Today is May 24, 2022 / /
By Rabbi Haggai Resnikoff (Rebbe & Director of Community Learning) for eJewishPhilanthropy
What is your solution to the climate crisis?
That is my question to everyone who was disappointed with President Biden’s revocation of the Keystone XL pipeline permit last week. I pose the same question to those who object to Biden’s commitment to cut carbon emissions in half by 2030. Do you believe the science that tells us that climate change already causes colossal damage to human lives and stands to cause infinitely more in the coming decades? If you deny the science, then I have little more to say to you. We live in different realities. But if you acknowledge the science — and more and more Americans are coming to believe the evidence appearing before their very eyes — there can be only one response. This catastrophe needs a solution. It will be complicated from the perspective of economics, technology, international relations, and politics. But we need a solution. No ethical society, religious or secular, could claim otherwise.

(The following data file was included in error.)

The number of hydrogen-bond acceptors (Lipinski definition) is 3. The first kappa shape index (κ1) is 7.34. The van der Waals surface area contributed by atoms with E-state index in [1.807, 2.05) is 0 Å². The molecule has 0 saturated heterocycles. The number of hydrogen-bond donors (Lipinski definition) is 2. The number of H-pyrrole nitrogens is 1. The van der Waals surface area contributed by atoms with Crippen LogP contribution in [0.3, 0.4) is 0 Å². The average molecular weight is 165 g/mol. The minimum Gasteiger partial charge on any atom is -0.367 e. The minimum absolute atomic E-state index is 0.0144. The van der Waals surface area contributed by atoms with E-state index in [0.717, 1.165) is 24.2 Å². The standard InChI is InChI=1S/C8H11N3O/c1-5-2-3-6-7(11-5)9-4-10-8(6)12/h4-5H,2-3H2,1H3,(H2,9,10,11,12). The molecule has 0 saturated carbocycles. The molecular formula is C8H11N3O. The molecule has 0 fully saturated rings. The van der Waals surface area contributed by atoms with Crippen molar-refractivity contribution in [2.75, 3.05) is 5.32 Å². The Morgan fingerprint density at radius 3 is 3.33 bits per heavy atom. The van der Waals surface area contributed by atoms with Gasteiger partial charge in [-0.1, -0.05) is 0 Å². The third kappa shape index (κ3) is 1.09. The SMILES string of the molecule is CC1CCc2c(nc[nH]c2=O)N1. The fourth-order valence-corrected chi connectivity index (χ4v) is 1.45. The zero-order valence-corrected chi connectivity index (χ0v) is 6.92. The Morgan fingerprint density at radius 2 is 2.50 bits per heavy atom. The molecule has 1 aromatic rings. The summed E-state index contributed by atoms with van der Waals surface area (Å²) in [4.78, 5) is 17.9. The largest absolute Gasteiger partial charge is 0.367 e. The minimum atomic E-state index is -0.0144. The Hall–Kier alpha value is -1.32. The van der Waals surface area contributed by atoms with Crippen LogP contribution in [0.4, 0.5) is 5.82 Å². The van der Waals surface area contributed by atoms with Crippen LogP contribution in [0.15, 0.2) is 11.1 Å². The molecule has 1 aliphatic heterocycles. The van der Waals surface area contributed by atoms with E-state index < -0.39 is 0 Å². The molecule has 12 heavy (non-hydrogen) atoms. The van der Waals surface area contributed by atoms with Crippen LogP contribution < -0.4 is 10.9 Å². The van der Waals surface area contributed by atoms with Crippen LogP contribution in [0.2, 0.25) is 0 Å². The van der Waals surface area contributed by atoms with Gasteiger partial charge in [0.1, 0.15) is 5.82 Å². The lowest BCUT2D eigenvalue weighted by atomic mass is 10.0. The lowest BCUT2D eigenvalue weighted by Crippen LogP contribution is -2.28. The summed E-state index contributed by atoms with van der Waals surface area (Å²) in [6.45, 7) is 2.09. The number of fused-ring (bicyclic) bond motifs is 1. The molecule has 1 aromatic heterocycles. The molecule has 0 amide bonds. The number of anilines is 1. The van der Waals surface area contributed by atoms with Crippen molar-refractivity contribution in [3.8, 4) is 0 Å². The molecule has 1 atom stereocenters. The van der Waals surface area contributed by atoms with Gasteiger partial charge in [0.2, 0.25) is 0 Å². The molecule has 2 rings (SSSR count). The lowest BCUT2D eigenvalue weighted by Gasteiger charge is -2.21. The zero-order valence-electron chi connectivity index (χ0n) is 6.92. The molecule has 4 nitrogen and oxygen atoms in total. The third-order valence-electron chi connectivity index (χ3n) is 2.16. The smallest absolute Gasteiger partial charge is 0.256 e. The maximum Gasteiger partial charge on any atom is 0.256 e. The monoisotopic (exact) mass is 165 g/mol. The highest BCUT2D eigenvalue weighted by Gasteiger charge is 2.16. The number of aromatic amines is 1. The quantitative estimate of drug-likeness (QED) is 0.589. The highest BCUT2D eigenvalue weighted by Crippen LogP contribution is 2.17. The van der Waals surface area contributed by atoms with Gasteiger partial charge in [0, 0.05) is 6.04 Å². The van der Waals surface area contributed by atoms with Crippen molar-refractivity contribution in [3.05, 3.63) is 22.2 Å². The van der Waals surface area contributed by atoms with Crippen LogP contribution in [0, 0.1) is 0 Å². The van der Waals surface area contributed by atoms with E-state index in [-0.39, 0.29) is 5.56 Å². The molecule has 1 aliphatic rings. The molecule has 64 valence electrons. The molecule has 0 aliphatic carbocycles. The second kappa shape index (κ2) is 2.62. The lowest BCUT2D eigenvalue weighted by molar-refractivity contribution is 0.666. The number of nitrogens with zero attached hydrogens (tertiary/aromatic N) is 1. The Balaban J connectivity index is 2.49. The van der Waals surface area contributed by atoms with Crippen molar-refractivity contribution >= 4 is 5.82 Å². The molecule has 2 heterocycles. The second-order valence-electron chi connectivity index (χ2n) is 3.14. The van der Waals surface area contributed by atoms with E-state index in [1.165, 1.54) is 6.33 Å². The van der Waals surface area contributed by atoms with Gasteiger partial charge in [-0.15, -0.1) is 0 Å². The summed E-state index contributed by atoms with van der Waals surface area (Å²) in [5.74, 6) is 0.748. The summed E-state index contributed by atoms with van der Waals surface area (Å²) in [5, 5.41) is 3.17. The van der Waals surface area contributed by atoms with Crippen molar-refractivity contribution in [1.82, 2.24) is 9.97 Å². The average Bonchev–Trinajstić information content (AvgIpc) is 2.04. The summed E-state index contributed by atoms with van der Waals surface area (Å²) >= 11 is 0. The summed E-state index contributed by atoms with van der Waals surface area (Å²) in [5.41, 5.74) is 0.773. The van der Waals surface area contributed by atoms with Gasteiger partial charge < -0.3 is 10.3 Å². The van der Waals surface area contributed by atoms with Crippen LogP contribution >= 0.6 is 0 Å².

This conclusion has its roots in the Five Books of Moses: “I have set before you life and death, blessing and cursing: therefore choose life”(30:19). The way of God, is the way of life. “It is a tree of life,” says the Book of Proverbs. What are the branches of this tree? Here’s one: We do our utmost to preserve human life. “Whoso sheddeth man’s blood, by man shall his blood be shed: for in the image of God made he man,” says the Book of Genesis. “Thou shalt not murder,” it says in the Ten Commandments. Human life is precious. It is incumbent on us to protect it.
A World Health Organization assessment from 2018 claims that at our current trajectory, between the years 2030 and 2050 we can expect an additional 250,000 deaths per year worldwide as a result of increased global temperatures. A Duke University study, also from 2018, argues that 150 million lives could be saved by reducing the global temperature increase to less than three degrees by the end of the century. And at the end of this past May, Nature published a study stating that more than a third (37%) of heat-related deaths from 1991-2018 can be attributed to warming caused by humans. This is the opposite of “choose life.”